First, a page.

That ownership and pride can stick around long after the campaign is over and other election cycles have come and gone. Earlier this week, a friend of mine sent me an article from Salon that opened my eyes to a simple fact: 2004 was a very long time ago. And it led me to a conclusion: I’m Done with Howard Dean.
According to Salon, Dean has been trading on his reputation as a darling of the Left as a DC lobbyist. While I was partially aware of Dean’s biopharmeceutical dealings during the health care debate, Salon’s article, “The Seduction of Howard Dean,” is the damning portrait of a man who once promised to be a different type of political figure.
During the 2009 debate over health care, Dean came out in support of biotech firms that wanted to bar biopharmeceutical generic drugs for 12 years. This would have made these drugs far more expensive for consumers. The consulting firm Dean works for, but is not registered as a lobbyist, just happens to represent the very biotech firms Dean supported in an op-ed he wrote for The Hill.
Dean’s non-lobbyist lobbying isn’t limited to fields he is well versed in, such as health care since he is a doctor. As a “strategic advisor” who does spend time talking to members of Congress, Dean has also become an outspoken and paid supporter of the Mujahedin-e Khalq (MEK), an Iranian militant group. Since 1997, the MEK has been on the State Department’s Terrorist list and is considered by many to be a cult and carried out the Saddam Hussein ordered massacre of the Kurds in 1991. Reading some of his comments about the MEK, and you’d think he was the court sycophant.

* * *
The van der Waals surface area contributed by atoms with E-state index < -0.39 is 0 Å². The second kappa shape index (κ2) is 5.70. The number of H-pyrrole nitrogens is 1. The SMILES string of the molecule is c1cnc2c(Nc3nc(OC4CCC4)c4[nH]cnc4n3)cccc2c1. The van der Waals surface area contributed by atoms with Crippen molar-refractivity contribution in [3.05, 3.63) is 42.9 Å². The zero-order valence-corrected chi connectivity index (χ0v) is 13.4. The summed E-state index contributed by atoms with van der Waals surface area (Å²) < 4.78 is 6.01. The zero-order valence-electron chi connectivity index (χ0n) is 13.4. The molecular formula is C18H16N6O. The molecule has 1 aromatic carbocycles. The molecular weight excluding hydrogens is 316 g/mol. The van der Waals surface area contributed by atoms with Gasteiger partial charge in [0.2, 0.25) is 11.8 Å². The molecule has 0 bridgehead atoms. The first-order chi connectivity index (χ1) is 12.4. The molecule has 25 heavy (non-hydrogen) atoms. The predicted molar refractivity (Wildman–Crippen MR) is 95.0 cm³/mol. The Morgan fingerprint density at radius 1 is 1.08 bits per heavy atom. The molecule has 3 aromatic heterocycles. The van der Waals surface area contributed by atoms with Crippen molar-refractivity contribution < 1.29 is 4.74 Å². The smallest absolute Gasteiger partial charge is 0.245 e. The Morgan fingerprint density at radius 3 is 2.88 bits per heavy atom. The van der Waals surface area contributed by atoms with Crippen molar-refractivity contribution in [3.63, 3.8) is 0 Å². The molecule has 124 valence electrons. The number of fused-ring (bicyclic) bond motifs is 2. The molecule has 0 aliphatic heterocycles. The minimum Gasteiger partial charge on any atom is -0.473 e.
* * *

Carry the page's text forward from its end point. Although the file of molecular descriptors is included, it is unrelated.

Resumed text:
The Washington Times asked Dean about his relationship with the MEK and he acknowledged that he had been asked to speak with them, but he knew nothing about the group. So he did his research on-line. Now he receives $20,000 a pop for ten minute speeches. Maybe Dean hasn’t heard of Wikipedia, because the MEK page is a pretty well sourced run-down of the MEK’s super shadiness and litany of human rights violations.
I’m not naive to the fact that people get paid to front groups they know little about or put their name on causes they don’t necessarily believe. It is just a fact of life in that moral swampland we call the Beltway. I think the charge against Dean that stings most for me is that he isn’t registered as a lobbyist. When Dean ran for president, he ran as, Salon put it, a plainspoken doctor. Dean for America seemed strikingly close to the West Wing’s Bartlett For America. Dean ran on issues, but he brought people to his campaign on this promise of being something different, something better than what we’d been getting from politicians of both parties. Now he ducks rules and transparency by not registering as lobbyist.
Less than a decade later, Dean is not just no better than those politicians. He is worse. As one of the many supporters, contributors, and believers in Dean for America, the reality is far bleaker. It is now, Dean for Dean. And for that reason, I’m done with Dean.